participants in any way they could. these young
people provided a great example as to how cheerful,
helpful, and focused work could produce an excellent
"Ionospherics" are holding Richard
Dowden (University of Otago, Dunedin),
Alexander Mazmanishvili, and Alexey
Galuza (Kharkov Polytechnical University).
even at the barbeque party
The technical sessions at
MMET*98 covered a wide range of areas: Inverse
and Synthesis Problems, Gratings and Frequency
Selective Surfaces, Electromagnetic Theory, Ionospheric
Electromagnetics, Time-Domain Electromagnetics,
Waveguide Circuits, Signal Processing, Scattering
and Radar Cross Section, Antennas and Arrays,
Computational Techniques, Complex Media, Analytical
Regularizations, Open Waveguides, Eigenvalue Problems,
Random Media and Rough Surfaces and Fibre-Optics
and Lasers. Several of these sessions appeared
for the first time at an MMET meeting, due to
demand from participants.
The conference banquet dance.
MMET*98 provided an excellent
opportunity to meet researches from the FSU. Of
particular importance was the provision for student
travel awards, to encourage bright upcoming scientists
to attend. The scientific part of MMET*98 ended
at the closing ceremony, on Friday afternoon.
In addition to the prizes mentioned above, there
were prizes for the FSU and "Western" participants
who had traveled the longest distances to attend.
The FSU prize went to a researcher who had come
six days by train from Ulan-Ude in east Siberia.
The "Western" prize went to a sough-easterner
from New Zealand.
A short rest is taken by Kazuo Tanaka
(Gifu University) as he enjoys dance
The Social Program was also
special. In particular, the conference banquet
was a traditional Ukrainian affair: traditional
food, drink, and dancing (shy people like us were
surprised and delighted to be invited to dance
by very attractive female students!). Popular
with all conference participants, the banquet
was unlike the traditional staid affairs one often
finds. The welcoming party at the end of the first
day offered an excellent "ice-breaker". There
were also tours of Kharkov city, and the surrounding
countryside. On one evening, there was a presentation
of the Decameron tales, partly by narration, partly
by masked mime, partly by puppets. The day after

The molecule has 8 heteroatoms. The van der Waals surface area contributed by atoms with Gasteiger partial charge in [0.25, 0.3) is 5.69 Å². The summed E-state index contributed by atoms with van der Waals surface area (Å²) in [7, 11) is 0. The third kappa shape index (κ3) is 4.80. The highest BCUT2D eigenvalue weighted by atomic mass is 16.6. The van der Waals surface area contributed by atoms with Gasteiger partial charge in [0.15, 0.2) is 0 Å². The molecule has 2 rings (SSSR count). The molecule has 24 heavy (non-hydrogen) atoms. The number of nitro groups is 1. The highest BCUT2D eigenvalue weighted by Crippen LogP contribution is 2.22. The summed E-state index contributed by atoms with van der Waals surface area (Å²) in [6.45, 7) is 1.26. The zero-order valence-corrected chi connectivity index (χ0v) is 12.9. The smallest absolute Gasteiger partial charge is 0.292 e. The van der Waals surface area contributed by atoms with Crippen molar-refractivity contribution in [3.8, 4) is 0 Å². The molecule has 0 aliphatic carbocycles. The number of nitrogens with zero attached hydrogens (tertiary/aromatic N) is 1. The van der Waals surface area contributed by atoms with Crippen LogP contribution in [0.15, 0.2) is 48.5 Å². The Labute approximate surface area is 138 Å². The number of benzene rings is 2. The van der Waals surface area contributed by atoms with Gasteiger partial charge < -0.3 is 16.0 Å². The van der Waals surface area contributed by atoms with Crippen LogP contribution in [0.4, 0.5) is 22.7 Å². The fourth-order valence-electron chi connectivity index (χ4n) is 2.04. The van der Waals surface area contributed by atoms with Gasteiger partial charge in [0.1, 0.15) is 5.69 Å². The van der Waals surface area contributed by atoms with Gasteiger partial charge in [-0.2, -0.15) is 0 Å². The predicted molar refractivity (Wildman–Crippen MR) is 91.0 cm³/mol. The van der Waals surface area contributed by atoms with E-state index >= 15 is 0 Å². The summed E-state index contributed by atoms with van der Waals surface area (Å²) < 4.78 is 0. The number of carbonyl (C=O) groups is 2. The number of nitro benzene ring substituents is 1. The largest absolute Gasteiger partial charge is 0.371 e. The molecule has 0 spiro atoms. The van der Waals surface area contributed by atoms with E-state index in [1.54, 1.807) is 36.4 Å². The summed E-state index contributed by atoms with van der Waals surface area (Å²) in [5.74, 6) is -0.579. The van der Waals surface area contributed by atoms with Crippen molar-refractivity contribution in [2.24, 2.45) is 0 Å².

the conference, the organizers ran a relaxing
barbecue (actually shashliks-a much better way
of charcoal grilling) in a park near the city.
There were even horses provided for the daring
Talking about the waves was a favorite
topic at MMET*98 except for the banquet,
as in this photo of Dennis Nyquist (Michigan
State University, East Lansing)
We would like to thank
the Organizing Committee of MMET*98 for creating
such an excellent meeting. The quality of the
science, the contacts, and the social life were
extremely high. We hope you can get a better
feel for what we experienced from the photographs
included here. We can recommend the next MMET
(in 2000) to all researches without hesitation.
Talking about the waves was a favorite
topic at MMET*98 except for the banquet,
as in this photo of Craig Rodger (British
Antarctic Survey, Cambridge). and Sergei
Shipilov, Evgeniy Ovcharenko (both Tomsk
State University), and S. Ivanov (Lavochkin
Aerospace Co., Moscow).
A Europe versus Asia football game
at the barbecue party was as exciting
as the forthcoming World Cup. In the
front line: Sergei Sukhinin (Institute
of Hydrodynamics RAS, Novosibirsk),
Eldar Veliev, (IRE NAS, Kharkov), Igor
Meglinsky (Saratov State University),
and Konstantin Virnik (KSU).
"Who will write for the AP Magazine?"
is discussed by two Associate Editors:
Richard Dowden and Fred Gardiol.
Craig Rodger (BAS, Cambridge) and
Natalia Bliznyuk (IRE NASU, Kharkov).
Internationalization in action at
the post-conference barbecue party:
(l-r) K. Virnil (KSU), R, Zentner (Zagreb
University), K. Yemelyanov (KSU), M.
Gilman (Institute of Problems of Mechanics
RAS, Moscow), F. Dikmen (Gebze Institute
of Technology), V. Podlozny (KSU), N.
Engheta (University of Pennsylvania,
Philadelphia), M. Lenoir, and K. Ramdani
(both ENSTA, Paris)
Horseback riding was not a planned
activity at MMET*98, but Rado looks
like a trained horseman.
Distant Horizons from the top of
Holy Hill cliff: (l-r):